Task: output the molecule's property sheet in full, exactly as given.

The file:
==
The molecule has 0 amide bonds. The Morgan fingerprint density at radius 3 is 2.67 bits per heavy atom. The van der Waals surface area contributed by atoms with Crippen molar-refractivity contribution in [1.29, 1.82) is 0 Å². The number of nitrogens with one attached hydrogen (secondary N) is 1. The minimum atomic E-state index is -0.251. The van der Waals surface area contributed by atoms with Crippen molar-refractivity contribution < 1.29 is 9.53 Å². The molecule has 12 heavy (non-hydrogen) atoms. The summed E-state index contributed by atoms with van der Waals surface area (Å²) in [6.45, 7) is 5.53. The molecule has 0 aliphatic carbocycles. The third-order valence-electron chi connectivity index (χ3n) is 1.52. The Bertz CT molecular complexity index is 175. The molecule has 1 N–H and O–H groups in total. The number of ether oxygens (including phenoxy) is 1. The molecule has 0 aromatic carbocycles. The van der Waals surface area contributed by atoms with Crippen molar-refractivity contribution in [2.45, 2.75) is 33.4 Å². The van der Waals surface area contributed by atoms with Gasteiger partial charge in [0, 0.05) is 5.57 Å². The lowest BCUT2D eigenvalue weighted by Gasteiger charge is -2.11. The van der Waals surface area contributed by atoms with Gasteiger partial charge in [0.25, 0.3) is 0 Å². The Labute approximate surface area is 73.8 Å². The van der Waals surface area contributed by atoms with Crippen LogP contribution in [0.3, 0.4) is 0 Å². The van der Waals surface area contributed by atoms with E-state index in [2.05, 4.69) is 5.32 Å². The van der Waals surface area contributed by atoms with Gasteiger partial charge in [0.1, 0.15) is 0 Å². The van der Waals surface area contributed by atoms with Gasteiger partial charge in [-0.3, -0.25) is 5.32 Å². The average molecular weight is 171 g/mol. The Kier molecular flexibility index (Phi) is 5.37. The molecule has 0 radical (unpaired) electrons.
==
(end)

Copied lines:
The molecule has 0 amide bonds. The Morgan fingerprint density at radius 3 is 2.67 bits per heavy atom. The van der Waals surface area contributed by atoms with Crippen molar-refractivity contribution in [1.29, 1.82) is 0 Å². The number of nitrogens with one attached hydrogen (secondary N) is 1. The minimum atomic E-state index is -0.251. The van der Waals surface area contributed by atoms with Crippen molar-refractivity contribution < 1.29 is 9.53 Å². The molecule has 12 heavy (non-hydrogen) atoms. The summed E-state index contributed by atoms with van der Waals surface area (Å²) in [6.45, 7) is 5.53. The molecule has 0 aliphatic carbocycles. The third-order valence-electron chi connectivity index (χ3n) is 1.52. The Bertz CT molecular complexity index is 175. The molecule has 1 N–H and O–H groups in total. The number of ether oxygens (including phenoxy) is 1. The molecule has 0 aromatic carbocycles. The van der Waals surface area contributed by atoms with Crippen molar-refractivity contribution in [2.45, 2.75) is 33.4 Å². The van der Waals surface area contributed by atoms with Gasteiger partial charge in [0, 0.05) is 5.57 Å². The lowest BCUT2D eigenvalue weighted by Gasteiger charge is -2.11. The van der Waals surface area contributed by atoms with Gasteiger partial charge in [0.25, 0.3) is 0 Å². The Labute approximate surface area is 73.8 Å². The van der Waals surface area contributed by atoms with Crippen LogP contribution in [0.3, 0.4) is 0 Å². The van der Waals surface area contributed by atoms with E-state index in [2.05, 4.69) is 5.32 Å². The van der Waals surface area contributed by atoms with Gasteiger partial charge in [0.1, 0.15) is 0 Å². The van der Waals surface area contributed by atoms with Gasteiger partial charge in [-0.3, -0.25) is 5.32 Å². The average molecular weight is 171 g/mol. The Kier molecular flexibility index (Phi) is 5.37. The molecule has 0 radical (unpaired) electrons.